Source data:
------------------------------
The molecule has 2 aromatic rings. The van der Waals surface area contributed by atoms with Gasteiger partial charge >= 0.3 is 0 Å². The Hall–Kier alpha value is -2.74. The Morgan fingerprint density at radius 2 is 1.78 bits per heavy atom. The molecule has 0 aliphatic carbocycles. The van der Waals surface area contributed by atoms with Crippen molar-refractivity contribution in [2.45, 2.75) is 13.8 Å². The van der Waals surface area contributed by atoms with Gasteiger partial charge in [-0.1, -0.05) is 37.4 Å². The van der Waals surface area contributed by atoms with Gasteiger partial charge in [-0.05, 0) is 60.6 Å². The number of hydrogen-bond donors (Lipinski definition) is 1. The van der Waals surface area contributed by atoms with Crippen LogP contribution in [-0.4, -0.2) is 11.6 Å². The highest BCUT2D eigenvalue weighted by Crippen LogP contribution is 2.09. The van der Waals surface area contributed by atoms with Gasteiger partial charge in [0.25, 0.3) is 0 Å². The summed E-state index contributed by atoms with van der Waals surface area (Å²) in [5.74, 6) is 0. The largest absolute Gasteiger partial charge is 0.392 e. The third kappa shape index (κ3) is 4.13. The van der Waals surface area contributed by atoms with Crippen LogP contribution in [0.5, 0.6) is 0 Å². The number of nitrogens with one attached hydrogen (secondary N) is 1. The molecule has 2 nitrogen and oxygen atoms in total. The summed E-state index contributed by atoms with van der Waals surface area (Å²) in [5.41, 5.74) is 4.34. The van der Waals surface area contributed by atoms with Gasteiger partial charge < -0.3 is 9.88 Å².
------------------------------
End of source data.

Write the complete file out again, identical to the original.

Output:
The molecule has 2 aromatic rings. The van der Waals surface area contributed by atoms with Gasteiger partial charge >= 0.3 is 0 Å². The Hall–Kier alpha value is -2.74. The Morgan fingerprint density at radius 2 is 1.78 bits per heavy atom. The molecule has 0 aliphatic carbocycles. The van der Waals surface area contributed by atoms with Crippen molar-refractivity contribution in [2.45, 2.75) is 13.8 Å². The van der Waals surface area contributed by atoms with Gasteiger partial charge in [-0.1, -0.05) is 37.4 Å². The van der Waals surface area contributed by atoms with Gasteiger partial charge in [-0.05, 0) is 60.6 Å². The number of hydrogen-bond donors (Lipinski definition) is 1. The van der Waals surface area contributed by atoms with Crippen LogP contribution in [-0.4, -0.2) is 11.6 Å². The highest BCUT2D eigenvalue weighted by Crippen LogP contribution is 2.09. The van der Waals surface area contributed by atoms with Gasteiger partial charge in [0.25, 0.3) is 0 Å². The summed E-state index contributed by atoms with van der Waals surface area (Å²) in [5.74, 6) is 0. The largest absolute Gasteiger partial charge is 0.392 e. The third kappa shape index (κ3) is 4.13. The van der Waals surface area contributed by atoms with Crippen LogP contribution in [0.5, 0.6) is 0 Å². The number of nitrogens with one attached hydrogen (secondary N) is 1. The molecule has 2 nitrogen and oxygen atoms in total. The summed E-state index contributed by atoms with van der Waals surface area (Å²) in [5.41, 5.74) is 4.34. The van der Waals surface area contributed by atoms with Gasteiger partial charge < -0.3 is 9.88 Å².